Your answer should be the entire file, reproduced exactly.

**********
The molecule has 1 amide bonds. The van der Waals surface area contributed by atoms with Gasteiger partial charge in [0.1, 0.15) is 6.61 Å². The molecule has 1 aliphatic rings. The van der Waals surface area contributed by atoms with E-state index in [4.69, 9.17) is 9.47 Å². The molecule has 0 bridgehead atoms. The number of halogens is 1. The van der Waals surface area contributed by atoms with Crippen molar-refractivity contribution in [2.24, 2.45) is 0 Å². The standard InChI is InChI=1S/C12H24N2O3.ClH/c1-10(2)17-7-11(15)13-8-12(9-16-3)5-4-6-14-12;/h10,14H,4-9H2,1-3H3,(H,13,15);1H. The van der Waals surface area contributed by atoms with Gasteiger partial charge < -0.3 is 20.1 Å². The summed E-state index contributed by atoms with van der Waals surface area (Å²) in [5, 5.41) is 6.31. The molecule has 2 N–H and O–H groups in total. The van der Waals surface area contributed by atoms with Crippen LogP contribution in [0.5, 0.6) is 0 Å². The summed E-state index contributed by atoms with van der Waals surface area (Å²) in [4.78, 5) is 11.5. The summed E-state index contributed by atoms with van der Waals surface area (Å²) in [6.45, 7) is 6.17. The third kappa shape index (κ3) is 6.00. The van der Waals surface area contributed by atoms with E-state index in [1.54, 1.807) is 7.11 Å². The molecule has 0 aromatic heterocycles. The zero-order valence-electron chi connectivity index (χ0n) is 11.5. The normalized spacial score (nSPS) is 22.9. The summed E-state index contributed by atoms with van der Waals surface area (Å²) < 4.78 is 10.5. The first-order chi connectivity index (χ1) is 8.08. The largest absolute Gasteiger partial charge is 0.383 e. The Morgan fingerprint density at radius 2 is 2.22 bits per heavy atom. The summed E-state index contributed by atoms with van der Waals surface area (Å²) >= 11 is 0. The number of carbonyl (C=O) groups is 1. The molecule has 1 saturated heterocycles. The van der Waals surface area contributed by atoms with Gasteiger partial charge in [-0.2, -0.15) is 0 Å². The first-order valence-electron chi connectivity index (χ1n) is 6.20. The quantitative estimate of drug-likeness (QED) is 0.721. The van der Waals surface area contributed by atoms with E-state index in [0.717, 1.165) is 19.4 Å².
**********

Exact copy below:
The molecule has 1 amide bonds. The van der Waals surface area contributed by atoms with Gasteiger partial charge in [0.1, 0.15) is 6.61 Å². The molecule has 1 aliphatic rings. The van der Waals surface area contributed by atoms with E-state index in [4.69, 9.17) is 9.47 Å². The molecule has 0 bridgehead atoms. The number of halogens is 1. The van der Waals surface area contributed by atoms with Crippen molar-refractivity contribution in [2.24, 2.45) is 0 Å². The standard InChI is InChI=1S/C12H24N2O3.ClH/c1-10(2)17-7-11(15)13-8-12(9-16-3)5-4-6-14-12;/h10,14H,4-9H2,1-3H3,(H,13,15);1H. The van der Waals surface area contributed by atoms with Gasteiger partial charge < -0.3 is 20.1 Å². The summed E-state index contributed by atoms with van der Waals surface area (Å²) in [5, 5.41) is 6.31. The molecule has 2 N–H and O–H groups in total. The van der Waals surface area contributed by atoms with Crippen LogP contribution in [0.5, 0.6) is 0 Å². The summed E-state index contributed by atoms with van der Waals surface area (Å²) in [4.78, 5) is 11.5. The summed E-state index contributed by atoms with van der Waals surface area (Å²) in [6.45, 7) is 6.17. The third kappa shape index (κ3) is 6.00. The van der Waals surface area contributed by atoms with E-state index in [1.54, 1.807) is 7.11 Å². The molecule has 0 aromatic heterocycles. The zero-order valence-electron chi connectivity index (χ0n) is 11.5. The normalized spacial score (nSPS) is 22.9. The summed E-state index contributed by atoms with van der Waals surface area (Å²) < 4.78 is 10.5. The first-order chi connectivity index (χ1) is 8.08. The largest absolute Gasteiger partial charge is 0.383 e. The Morgan fingerprint density at radius 2 is 2.22 bits per heavy atom. The summed E-state index contributed by atoms with van der Waals surface area (Å²) >= 11 is 0. The number of carbonyl (C=O) groups is 1. The molecule has 1 saturated heterocycles. The van der Waals surface area contributed by atoms with Gasteiger partial charge in [-0.2, -0.15) is 0 Å². The first-order valence-electron chi connectivity index (χ1n) is 6.20. The quantitative estimate of drug-likeness (QED) is 0.721. The van der Waals surface area contributed by atoms with E-state index in [0.717, 1.165) is 19.4 Å².